Rainfall study contradicts CA water policy

by Wayne Lusvardi | August 16, 2013 8:47 pm

facilities_aquaductIn the mid-1970s, it was common for many Santa Barbara County communities to deny water meters to limit growth and development.  Santa Barbara experienced periodic droughts up until 1991, when it finally built a pipeline connecting to the State Water Project’s California Aqueduct[1].

However, a 2012 climate change study entitled “When It Rains It Pours,”[2] by Environment California’s Research Policy Center, suggests it might be better for California to build new water storage facilities in Santa Barbara than in the Sacramento Delta.  The reason: From 1948 to 2011, extreme storms increased south of the Bay-Delta by 35 percent and decreased north of the Bay-Delta by 26 percent.  Santa Barbara in particular saw a 72 percent increase in extreme storms.

This is a striking finding. It’s one that some might think should affect public policies dramatically, given that polls showing overwhelming public support to address climate change[3]. And this isn’t speculative, based on expectations on what will happen as carbon builds up in the atmosphere. It’s already happened.

Given all the billions of dollars being spent by California in identifying and combating climate change[4], it is inconsistent that state water planners apparently can’t keep up with basic changes in rainfall patterns.  There has been a 60-year shift in Santa Barbara and San Luis Obispo counties, where there are not enough reservoirs to capture rainfall for statewide needs.

Practical approach on water preferable

But should state water planning be based on this shift in rainfall patterns, which may or may not be a historical fluke? In the larger picture, should state water planning be based on anticipated-but-not-yet-occuring vast changes in weather patterns? And in general, should we make plans that assume an expertise about how the climate works that we don’t necessarily have?

A sober evaluation suggests that practical considerations should matter most — not knee-jerk reactions to new data or abstract theories based on assumptions of near-omniscience about the physical world.

This becomes clear when thinking about the state’s present approach and how it might change if the recent regional rainfall study were considered definitive.

deltaFactsPutting any new water storage in Santa Barbara runs against current planning efforts to undertake a massive $53 billion re-engineering of the Sacramento Delta[5].  State water planners have even named their effort to build new future dams the “North of the Delta Offstream Storage Investigation Project (NODOS).”[6]

After investigating 52 potential new reservoir locations, state and federal planners have focused on five surface water storage sites north of or near the Delta:

  1. connecting to the State Water Project’s California Aqueduct: http://www.countyofsb.org/pwd/water/downloads/StateWaterandBasinMgmtPlans05.pdf
  2. “When It Rains It Pours,”: http://www.environmentcaliforniacenter.org/reports/cae/when-it-rains-it-pours
  3. polls showing overwhelming public support to address climate change: http://blogs.sacbee.com/capitolalertlatest/2013/07/californians-back-reducing-emissions-fighting-climate-change-poll.html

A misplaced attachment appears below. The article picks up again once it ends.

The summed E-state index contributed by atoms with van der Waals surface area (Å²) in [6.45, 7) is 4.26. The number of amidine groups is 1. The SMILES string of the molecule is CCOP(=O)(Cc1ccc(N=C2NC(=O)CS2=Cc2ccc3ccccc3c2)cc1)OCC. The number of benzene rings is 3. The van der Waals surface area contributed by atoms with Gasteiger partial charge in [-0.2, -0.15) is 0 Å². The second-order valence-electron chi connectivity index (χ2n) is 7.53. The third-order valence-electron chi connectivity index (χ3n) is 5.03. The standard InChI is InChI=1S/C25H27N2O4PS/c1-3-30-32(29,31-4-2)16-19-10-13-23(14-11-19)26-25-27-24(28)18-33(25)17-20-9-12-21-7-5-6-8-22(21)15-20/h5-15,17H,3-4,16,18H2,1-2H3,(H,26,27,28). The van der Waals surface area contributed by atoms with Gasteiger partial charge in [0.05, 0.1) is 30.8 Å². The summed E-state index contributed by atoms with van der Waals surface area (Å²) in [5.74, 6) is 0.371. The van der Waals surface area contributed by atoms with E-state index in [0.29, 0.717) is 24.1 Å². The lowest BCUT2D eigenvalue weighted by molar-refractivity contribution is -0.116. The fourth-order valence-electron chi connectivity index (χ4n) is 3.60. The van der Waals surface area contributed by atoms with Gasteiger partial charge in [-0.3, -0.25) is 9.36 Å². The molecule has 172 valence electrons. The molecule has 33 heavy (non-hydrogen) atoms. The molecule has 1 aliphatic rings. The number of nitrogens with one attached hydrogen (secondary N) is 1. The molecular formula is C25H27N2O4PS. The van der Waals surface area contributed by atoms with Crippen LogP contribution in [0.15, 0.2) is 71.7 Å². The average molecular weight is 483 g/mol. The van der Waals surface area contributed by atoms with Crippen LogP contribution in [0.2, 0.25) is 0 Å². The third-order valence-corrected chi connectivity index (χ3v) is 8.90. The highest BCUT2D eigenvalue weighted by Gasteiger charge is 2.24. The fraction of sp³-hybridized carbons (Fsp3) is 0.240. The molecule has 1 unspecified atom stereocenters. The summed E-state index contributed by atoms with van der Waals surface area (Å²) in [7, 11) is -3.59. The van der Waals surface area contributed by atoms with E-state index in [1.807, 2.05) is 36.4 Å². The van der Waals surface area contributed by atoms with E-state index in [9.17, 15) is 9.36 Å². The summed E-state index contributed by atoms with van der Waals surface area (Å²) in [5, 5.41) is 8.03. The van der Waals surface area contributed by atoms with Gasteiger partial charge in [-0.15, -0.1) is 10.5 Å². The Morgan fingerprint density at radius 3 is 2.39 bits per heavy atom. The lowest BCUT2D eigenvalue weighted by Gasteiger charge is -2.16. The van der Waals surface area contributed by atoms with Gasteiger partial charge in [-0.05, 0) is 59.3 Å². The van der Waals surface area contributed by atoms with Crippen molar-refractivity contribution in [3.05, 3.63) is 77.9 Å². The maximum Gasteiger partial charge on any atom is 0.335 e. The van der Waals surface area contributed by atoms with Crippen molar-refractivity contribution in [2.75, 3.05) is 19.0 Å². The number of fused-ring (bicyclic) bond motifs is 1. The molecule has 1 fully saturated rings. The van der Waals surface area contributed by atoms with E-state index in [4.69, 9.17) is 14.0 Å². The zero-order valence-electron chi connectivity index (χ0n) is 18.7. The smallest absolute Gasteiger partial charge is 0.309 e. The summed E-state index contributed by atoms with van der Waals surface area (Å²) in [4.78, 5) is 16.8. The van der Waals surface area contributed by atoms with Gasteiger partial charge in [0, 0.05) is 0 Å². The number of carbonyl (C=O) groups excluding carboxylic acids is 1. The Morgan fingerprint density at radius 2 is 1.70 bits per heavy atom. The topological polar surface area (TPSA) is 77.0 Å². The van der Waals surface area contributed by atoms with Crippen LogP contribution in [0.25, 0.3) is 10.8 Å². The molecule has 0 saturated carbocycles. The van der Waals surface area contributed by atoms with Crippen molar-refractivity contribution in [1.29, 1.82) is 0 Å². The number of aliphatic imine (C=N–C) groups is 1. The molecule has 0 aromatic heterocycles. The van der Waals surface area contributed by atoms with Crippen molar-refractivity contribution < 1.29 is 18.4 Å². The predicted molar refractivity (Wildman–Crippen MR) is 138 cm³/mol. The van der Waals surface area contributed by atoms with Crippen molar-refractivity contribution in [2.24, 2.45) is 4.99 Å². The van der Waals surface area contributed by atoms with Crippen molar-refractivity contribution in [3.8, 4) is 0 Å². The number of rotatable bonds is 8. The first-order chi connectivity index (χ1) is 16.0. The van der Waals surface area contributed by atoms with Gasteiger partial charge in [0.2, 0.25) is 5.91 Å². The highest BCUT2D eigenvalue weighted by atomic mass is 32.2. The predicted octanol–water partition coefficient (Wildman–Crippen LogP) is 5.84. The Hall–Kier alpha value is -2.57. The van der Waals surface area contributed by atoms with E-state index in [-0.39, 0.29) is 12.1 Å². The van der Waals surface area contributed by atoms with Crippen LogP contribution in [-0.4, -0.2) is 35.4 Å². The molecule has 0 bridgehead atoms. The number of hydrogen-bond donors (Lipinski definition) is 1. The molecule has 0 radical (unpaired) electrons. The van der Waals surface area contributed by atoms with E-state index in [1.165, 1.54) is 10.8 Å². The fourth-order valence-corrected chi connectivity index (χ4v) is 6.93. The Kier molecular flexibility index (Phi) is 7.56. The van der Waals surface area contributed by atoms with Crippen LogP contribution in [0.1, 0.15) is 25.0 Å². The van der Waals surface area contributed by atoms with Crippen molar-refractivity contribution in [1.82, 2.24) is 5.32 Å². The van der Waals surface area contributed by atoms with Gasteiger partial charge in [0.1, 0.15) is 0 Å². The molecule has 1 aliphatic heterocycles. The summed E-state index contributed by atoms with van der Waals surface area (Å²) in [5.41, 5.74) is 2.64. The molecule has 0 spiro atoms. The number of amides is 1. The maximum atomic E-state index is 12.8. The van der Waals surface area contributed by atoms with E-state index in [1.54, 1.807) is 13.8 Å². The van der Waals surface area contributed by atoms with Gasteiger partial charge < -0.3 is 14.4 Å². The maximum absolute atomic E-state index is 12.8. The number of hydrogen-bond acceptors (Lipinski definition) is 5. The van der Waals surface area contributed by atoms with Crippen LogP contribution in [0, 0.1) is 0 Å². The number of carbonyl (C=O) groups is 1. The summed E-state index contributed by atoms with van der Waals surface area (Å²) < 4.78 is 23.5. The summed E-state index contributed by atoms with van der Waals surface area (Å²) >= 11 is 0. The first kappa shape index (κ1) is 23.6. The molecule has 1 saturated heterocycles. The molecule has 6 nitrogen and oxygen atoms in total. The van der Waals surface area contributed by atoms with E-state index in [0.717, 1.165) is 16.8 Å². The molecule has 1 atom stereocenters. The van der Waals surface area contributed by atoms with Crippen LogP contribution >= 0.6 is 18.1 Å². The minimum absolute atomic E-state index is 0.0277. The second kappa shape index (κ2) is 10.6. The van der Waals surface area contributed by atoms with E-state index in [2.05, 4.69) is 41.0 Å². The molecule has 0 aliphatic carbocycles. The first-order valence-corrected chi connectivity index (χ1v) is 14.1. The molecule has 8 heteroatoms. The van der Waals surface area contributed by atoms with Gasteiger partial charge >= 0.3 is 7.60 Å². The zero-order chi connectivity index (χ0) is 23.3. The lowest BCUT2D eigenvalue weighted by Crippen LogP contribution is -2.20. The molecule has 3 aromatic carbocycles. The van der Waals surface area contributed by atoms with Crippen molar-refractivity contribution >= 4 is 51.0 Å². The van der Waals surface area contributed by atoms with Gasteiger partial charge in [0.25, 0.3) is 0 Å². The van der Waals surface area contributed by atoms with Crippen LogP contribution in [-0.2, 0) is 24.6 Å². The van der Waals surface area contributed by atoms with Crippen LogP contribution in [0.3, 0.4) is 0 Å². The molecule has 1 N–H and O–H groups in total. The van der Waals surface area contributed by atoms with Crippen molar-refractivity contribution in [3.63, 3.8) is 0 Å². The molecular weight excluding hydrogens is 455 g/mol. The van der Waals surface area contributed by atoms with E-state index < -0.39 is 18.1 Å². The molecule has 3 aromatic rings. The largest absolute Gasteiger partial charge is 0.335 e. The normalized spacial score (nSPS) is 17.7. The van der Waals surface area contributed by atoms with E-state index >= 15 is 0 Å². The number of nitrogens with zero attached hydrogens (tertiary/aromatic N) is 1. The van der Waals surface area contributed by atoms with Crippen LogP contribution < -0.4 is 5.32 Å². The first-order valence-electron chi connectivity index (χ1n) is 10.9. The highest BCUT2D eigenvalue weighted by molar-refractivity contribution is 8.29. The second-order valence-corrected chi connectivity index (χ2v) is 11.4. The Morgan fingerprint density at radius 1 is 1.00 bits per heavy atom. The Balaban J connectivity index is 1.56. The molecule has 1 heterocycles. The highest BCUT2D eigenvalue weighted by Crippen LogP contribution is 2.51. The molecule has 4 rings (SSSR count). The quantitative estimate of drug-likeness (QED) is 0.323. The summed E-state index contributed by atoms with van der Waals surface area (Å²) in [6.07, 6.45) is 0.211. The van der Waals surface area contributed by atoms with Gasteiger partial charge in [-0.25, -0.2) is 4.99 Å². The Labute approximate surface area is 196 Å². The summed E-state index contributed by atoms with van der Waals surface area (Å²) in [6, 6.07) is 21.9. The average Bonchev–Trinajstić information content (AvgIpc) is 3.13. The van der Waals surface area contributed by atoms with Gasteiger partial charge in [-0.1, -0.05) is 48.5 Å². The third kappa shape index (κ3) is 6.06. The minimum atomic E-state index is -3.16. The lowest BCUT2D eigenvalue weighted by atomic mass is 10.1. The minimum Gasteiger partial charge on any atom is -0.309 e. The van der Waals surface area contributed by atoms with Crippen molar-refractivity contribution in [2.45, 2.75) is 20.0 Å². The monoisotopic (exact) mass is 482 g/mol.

4. billions of dollars being spent by California in identifying and combating climate change: http://www.forbes.com/sites/larrybell/2011/08/23/the-alarming-cost-of-climate-change-hysteria/
  5. $53 billion re-engineering of the Sacramento Delta: http://calwatchdog.com/2012/07/30/southern-califiornias-new-pact-with-the-delta-water-devil/
  6. North of the Delta Offstream Storage Investigation Project (NODOS).”: http://www.water.ca.gov/storage/northdelta/index.cfm
  7. Sites Reservoir: http://www.water.ca.gov/storage/docs/NODOS%20Project%20Docs/Sites_FAQ.pdf#Question_3
  8. Temperance Flat: http://www.latimes.com/news/local/la-030910-me-water_dam-g,0,7077891.graphic
  9. San Luis Rey Reservoir in Merced County: http://blogs.sacbee.com/capitolalertlatest/2013/07/californians-back-reducing-emissions-fighting-climate-change-poll.html
  10. Lake Cachuma: http://en.wikipedia.org/wiki/Lake_Cachuma
  11. 50-year rainfall concentration map of Santa Barbara County: http://www.countyofsb.org/uploadedImages/pwd/Water/50%20YR%20Rainfall%20-%202011.jpg
  12. Coastal Branch of the California Aqueduct: http://www.water.ca.gov/recreation/brochures/pdf/Coastal_Branch_Brochure.pdf
  13. Central Coast Branch of the State Water Project: http://www.ccwa.com/docs/History1.pdf
  14. 0.09 percent of the 43.1 million acre-feet of water: http://www.water.ca.gov/swp/watersupply.cfm
  15. Theodore White: http://www.brainyquote.com/quotes/keywords/water_6.html#ut3uTiMEC4HIYAwm.99
  16. entire website: http://www.opr.ca.gov/s_denier.php
  17. “deniers.”: http://latimesblogs.latimes.com/california-politics/2012/08/jerry-brown-sets-sights-on-climate-change-denialists.html
  18. 77 percent of Californians back the climate change fight: http://blogs.sacbee.com/capitolalertlatest/2013/07/californians-back-reducing-emissions-fighting-climate-change-poll.html
  19. “Governor Moonbeam”: http://www.nytimes.com/2010/03/07/weekinreview/07mckinley.html?_r=0

Source URL: https://calwatchdog.com/2013/08/16/rainfall-study-contradicts-ca-water-policy/